Elon Musk is famous for approaching things from a physics framework. Rather than reasoning by analogy, he’s breaking down problems into fundamental assumptions that he knows are true — and reasons up from there.
In the past, this way of thinking enabled SpaceX to build rockets that are significantly cheaper than their competitors, by purchasing the raw materials — aerospace-grade aluminum alloys, plus some titanium, copper, and carbon fiber — for about 2% of the typical price of a finished rocket.
Similarly, Musk didn’t simply accept that huge battery packs, like the ones Tesla needed, have historically been expensive and that was unlikely to change.
Musk broke down the stock market value of all material constituents of a battery — cobalt, nickel, aluminum, carbon, some polymers for separation and a seal can.
He quickly realized that if you bought each of these materials individually, you would end up with a price much closer to $80/kWh instead of $600/kWh, Musk explained to Kevin Rose in an interview in 2013.
With engineering and design decisions that are based on these fundamental truths, Musk isn’t looking for the best solution where everyone else is already looking. He and his team create products from scratch. And they don’t design by committee.
“I designed what I thought would be the perfect car for me, actually. I think this is generally a good approach: if you’re going to design something and create a product, it’s very difficult to infer what others would love. But you know what you love. So you make something that you love, and hopefully you’re not unique in the world — and others will like it too”, Musk told Ryan McCaffrey on a recent episode of Ride the Lightning, McCaffrey’s weekly Tesla podcast when discussing the design process for the original Model S.
Tesla’s much-discussed Cybertruck is no exception: from its 30X cold-rolled stainless steel exoskeleton, the insanely low drag-coefficient and extremely competitive pricing to its simply mind-blowing specs — Cybertruck is the most brilliant example of first principles design.
More importantly, it’s also a pickup truck that Elon Musk is absolutely in love with — remember the line about “make something you love, so others will love it too”? Exactly.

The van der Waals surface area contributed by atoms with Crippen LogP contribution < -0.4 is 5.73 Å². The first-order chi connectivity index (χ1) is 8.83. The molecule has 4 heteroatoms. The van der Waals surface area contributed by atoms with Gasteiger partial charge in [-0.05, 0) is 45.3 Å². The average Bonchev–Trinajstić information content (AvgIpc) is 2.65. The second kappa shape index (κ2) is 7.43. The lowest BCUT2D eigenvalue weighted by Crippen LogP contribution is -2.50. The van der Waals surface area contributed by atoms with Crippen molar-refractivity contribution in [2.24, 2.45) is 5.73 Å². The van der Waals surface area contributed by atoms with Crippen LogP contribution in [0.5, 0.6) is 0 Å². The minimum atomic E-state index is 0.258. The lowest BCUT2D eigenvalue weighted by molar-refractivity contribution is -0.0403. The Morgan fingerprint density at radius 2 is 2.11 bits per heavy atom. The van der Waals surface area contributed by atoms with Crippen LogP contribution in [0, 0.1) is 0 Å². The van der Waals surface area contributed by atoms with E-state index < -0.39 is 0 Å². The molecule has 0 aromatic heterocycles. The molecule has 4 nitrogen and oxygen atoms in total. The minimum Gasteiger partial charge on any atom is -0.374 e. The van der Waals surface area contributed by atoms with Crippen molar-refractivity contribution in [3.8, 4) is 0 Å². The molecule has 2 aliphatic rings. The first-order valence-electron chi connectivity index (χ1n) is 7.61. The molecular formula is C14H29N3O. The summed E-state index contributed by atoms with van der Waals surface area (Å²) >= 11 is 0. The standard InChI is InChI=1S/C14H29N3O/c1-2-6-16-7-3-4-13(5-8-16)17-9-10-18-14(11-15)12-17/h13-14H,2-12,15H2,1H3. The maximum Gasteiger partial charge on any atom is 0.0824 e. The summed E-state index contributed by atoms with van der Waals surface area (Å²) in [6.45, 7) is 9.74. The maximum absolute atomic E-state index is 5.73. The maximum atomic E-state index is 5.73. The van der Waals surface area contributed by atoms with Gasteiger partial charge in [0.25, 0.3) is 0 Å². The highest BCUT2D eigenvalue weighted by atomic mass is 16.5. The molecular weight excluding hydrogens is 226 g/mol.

Back in 2013, Musk tweeted:
4 years later, he's still dying to build it.
And in 2018:
This year, when it finally became clear that Tesla would unveil its long-awaited pickup truck — Cybertruck — Musk went into detail when talking to Kara Swisher on the Recode Decode podcast.
“I’m personally most excited about the pickup truck. It’s going to be like a really futuristic, like cyberpunk, “Blade Runner” pickup truck. This will be heart-stopping. It stops my heart. […] It’s something I’ve been wanting to make for a long time. I’ve really wanted something that’s like super-futuristic cyberpunk.”
Having been a massive sci-fi fan for pretty much his entire life, Cybertruck is a distillation of everything Musk loves. Together with Tesla Chief Designer Franz von Holzhausen, he made sure Cybertruck would carry the same futuristic badass vibe as the vehicles in the books he read as a kid.
That’s why, after a short period of shock over the unconventional design, most people fell for the futuristic, polygon-shaped vehicle — and preordered it. Musk’s last update confirmed 250.000 preorders. Today, the number likely is even higher (most estimates range between 350.000 and 400.000 preorders).
Could Tesla have made a more traditional-looking pickup truck with similarly good specs? Probably. Sure, a lot of the reasons why the Cybertruck design is genius boils down to its first-principles approach, but Tesla also hires the very best engineers, so they probably could have achieved some amazing feats with a typical pickup design as well.
But it wouldn’t have been the same.
Essentially, Musk’s genuine passion for making Cybertruck the unique and mind-blowing vehicle that it turned out to be, is what was crucial to its success.
If you don’t love your product, no one else will.
But if you pour your heart and soul into making it the best product it can possibly be — based on first principles —, believe in the vision behind it and truly love it yourself — others will too.
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